Commenting on thisage-long security challenge, Democracy in Nigeria: Continuing Dialogue(s) for Nation-building, noted on the NigerDelta in Chapter 11,
“We may characterise the history of thedemocratic struggles of the people of the Niger Delta as consisting of two maindirections: resistance to European pacification, domination by ethnicmajorities, and most recently, military authoritarianism. At the heart of thisresistance lie the control of resources and livelihoods. Initially, it was therich trade in commodities on the Oil Rivers; now it is the control of the richpetroleum resources of the Niger Delta.”
Obviously, thesecurity challenge is enormous and complex, but with security and peace top onour agenda and the huge resources we have deployed to their attainment, a lot hasbeen achieved in maintaining the peace which we now enjoy.
We have alsoinvested heavily in human capital and infrastructural development of theState. As I have often done, I am goingto reiterate some of the highpoints of our programmes which are geared towardsbuilding our vision of Delta beyond oil.
Delta State with aland area of 18,050 square kilometres, substantial portions of which areriverine, marshy and underdeveloped is challenging, but not impossible todevelop. What it demands is enormous investment in money, energy and time. Weare compelled to develop remote areas as many of our people have opted to liveon their ancestral lands—which in many cases are locations of oil facilities,flow stations and pipelines. We believe they should get the best from theproceeds of the resources taken from their land. That, to me, is the fair andjust thing to do.
I also sense thatmany people outside these areas have no understanding of life in the creeks.They are not concerned that our people living in those parts should be treatedas equal and are entitled to enjoy life as others. As an administration, we do not share suchcynical attitude which, I might add, is a major source of anger and frustrationfor our people in the oil producing areas and other parts of rural Delta.
Our administrationis sincere and determined to change the landscape of the riverine and oilproducing areas. It is therefore the singular reason we are perhaps the onlyState that is heavily funding its agency for that purpose. The Delta State OilMineral Development Commission, DESOPADEC, has since its creation beenreceiving 50 per cent of the 13 per cent derivation to support stategovernment’s own programmes in developing the oil producing and impacted areasof the State.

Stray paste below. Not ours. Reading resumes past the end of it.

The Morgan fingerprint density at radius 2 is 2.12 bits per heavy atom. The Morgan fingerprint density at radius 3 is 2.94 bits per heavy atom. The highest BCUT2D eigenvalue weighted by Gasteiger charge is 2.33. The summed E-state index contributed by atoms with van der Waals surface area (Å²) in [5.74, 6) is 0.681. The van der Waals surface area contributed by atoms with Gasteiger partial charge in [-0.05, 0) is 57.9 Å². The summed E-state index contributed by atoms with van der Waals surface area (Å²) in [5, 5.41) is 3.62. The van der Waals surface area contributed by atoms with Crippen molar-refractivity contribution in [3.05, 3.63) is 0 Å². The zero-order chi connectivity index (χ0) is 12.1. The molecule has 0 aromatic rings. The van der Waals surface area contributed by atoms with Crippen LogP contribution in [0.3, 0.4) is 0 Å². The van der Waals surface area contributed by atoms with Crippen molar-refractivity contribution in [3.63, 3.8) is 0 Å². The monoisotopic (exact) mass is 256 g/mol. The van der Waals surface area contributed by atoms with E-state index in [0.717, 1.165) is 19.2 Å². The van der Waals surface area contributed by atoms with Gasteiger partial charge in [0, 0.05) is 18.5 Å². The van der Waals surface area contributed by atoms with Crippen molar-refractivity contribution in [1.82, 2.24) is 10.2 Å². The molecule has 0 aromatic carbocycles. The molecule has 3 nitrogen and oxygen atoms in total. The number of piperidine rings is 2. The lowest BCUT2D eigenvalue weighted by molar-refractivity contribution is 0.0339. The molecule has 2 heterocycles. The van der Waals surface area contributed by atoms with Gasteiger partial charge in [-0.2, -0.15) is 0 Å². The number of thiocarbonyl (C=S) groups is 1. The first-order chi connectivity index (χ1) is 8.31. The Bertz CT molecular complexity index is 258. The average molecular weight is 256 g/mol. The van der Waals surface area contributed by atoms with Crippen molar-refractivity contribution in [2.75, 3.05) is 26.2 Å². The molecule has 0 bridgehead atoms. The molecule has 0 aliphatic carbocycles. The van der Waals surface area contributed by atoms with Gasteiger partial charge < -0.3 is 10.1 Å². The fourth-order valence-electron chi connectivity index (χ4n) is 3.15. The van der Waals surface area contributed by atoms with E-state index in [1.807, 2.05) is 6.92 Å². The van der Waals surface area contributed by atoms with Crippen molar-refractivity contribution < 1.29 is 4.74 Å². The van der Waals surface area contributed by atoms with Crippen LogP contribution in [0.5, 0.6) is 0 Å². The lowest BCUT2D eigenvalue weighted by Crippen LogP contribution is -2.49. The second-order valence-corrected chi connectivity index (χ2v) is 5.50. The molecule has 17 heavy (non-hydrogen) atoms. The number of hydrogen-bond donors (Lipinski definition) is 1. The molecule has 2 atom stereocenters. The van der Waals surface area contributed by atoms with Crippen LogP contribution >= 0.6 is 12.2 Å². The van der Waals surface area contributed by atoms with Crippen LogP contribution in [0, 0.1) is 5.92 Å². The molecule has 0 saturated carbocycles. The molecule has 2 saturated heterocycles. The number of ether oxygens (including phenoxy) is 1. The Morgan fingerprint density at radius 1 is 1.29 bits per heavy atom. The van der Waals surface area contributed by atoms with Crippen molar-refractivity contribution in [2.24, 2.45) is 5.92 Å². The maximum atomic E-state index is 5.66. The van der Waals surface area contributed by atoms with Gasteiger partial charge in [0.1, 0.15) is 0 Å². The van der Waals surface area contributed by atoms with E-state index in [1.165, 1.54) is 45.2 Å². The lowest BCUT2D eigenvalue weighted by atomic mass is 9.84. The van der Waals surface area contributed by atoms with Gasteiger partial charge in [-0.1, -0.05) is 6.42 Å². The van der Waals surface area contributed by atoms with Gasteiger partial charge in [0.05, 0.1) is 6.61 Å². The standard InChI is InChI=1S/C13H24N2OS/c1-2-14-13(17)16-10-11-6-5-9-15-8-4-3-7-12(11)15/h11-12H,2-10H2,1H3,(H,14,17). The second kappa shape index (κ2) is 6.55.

The funding ofDESOPADEC is huge and accounts for the decline of funds at the state level, butwe are not deterred. We believe that from whom much is taken, much should alsobe given. If Nigeria were to embrace similar principle, the peoples of NigerDelta would feel justice done to them with respect to their contribution to thewealth and growth of the country. This is especially important as the terrainthey live in is an extremely difficult one to develop.
In many areas weare developing, we have had to build schools, hospitals, access roads, bridges,electricity and clean water from zero. We have had to contend with oil pollution and its environmentaldegradation, which has left many of our peoples without sustainable means oflivelihood.
For ouradministration, it will be unconscionable to overlook this state of affairs.Our intervention is to rescue our people who are facing destitution, povertyand squalor. It is unacceptable not to speak out on their behalf. We have to betheir voice, otherwise they are voiceless. The whole struggle of resourcecontrol is about our people, such that when oil finishes or loses its globalrelevance, we would carry on with life with minimal disruption to our revenuesources.